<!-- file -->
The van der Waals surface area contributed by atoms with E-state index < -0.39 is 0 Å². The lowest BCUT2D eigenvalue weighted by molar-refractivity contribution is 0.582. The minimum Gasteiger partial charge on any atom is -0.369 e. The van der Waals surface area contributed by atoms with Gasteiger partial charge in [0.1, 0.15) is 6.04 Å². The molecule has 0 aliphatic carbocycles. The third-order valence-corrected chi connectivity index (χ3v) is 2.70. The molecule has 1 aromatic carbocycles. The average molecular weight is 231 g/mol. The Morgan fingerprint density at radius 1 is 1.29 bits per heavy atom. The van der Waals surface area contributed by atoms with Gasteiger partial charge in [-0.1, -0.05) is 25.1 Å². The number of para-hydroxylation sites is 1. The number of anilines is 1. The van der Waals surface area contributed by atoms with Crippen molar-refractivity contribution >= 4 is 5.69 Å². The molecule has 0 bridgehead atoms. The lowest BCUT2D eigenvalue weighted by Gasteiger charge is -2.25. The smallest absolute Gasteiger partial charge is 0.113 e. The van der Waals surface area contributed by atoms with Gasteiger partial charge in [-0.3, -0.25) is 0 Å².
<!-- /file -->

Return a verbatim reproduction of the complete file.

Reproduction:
The van der Waals surface area contributed by atoms with E-state index < -0.39 is 0 Å². The lowest BCUT2D eigenvalue weighted by molar-refractivity contribution is 0.582. The minimum Gasteiger partial charge on any atom is -0.369 e. The van der Waals surface area contributed by atoms with Gasteiger partial charge in [0.1, 0.15) is 6.04 Å². The molecule has 0 aliphatic carbocycles. The third-order valence-corrected chi connectivity index (χ3v) is 2.70. The molecule has 1 aromatic carbocycles. The average molecular weight is 231 g/mol. The Morgan fingerprint density at radius 1 is 1.29 bits per heavy atom. The van der Waals surface area contributed by atoms with Gasteiger partial charge in [-0.1, -0.05) is 25.1 Å². The number of para-hydroxylation sites is 1. The number of anilines is 1. The van der Waals surface area contributed by atoms with Crippen molar-refractivity contribution >= 4 is 5.69 Å². The molecule has 0 bridgehead atoms. The lowest BCUT2D eigenvalue weighted by Gasteiger charge is -2.25. The smallest absolute Gasteiger partial charge is 0.113 e. The van der Waals surface area contributed by atoms with Gasteiger partial charge in [-0.3, -0.25) is 0 Å².